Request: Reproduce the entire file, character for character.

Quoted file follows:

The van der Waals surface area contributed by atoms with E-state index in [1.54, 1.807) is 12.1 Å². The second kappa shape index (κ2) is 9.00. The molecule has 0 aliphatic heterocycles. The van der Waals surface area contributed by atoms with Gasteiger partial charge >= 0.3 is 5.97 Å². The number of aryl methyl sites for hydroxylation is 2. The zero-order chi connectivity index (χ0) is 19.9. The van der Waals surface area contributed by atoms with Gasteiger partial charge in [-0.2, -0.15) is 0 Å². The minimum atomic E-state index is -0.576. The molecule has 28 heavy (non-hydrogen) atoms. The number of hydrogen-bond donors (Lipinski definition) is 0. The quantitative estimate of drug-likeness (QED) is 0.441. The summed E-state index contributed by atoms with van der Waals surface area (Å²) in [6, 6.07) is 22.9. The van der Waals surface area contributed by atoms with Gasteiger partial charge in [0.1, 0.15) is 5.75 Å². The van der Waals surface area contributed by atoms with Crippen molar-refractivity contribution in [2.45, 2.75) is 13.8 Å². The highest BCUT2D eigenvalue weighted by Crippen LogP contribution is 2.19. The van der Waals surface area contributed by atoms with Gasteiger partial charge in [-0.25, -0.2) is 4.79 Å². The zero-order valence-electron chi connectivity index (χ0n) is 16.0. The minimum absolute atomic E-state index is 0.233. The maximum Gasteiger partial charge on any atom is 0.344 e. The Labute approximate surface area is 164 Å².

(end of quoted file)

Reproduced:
The van der Waals surface area contributed by atoms with E-state index in [1.54, 1.807) is 12.1 Å². The second kappa shape index (κ2) is 9.00. The molecule has 0 aliphatic heterocycles. The van der Waals surface area contributed by atoms with Gasteiger partial charge >= 0.3 is 5.97 Å². The number of aryl methyl sites for hydroxylation is 2. The zero-order chi connectivity index (χ0) is 19.9. The van der Waals surface area contributed by atoms with Gasteiger partial charge in [-0.2, -0.15) is 0 Å². The minimum atomic E-state index is -0.576. The molecule has 28 heavy (non-hydrogen) atoms. The number of hydrogen-bond donors (Lipinski definition) is 0. The quantitative estimate of drug-likeness (QED) is 0.441. The summed E-state index contributed by atoms with van der Waals surface area (Å²) in [6, 6.07) is 22.9. The van der Waals surface area contributed by atoms with Gasteiger partial charge in [0.1, 0.15) is 5.75 Å². The van der Waals surface area contributed by atoms with Crippen molar-refractivity contribution in [2.45, 2.75) is 13.8 Å². The highest BCUT2D eigenvalue weighted by Crippen LogP contribution is 2.19. The van der Waals surface area contributed by atoms with Gasteiger partial charge in [-0.25, -0.2) is 4.79 Å². The zero-order valence-electron chi connectivity index (χ0n) is 16.0. The minimum absolute atomic E-state index is 0.233. The maximum Gasteiger partial charge on any atom is 0.344 e. The Labute approximate surface area is 164 Å².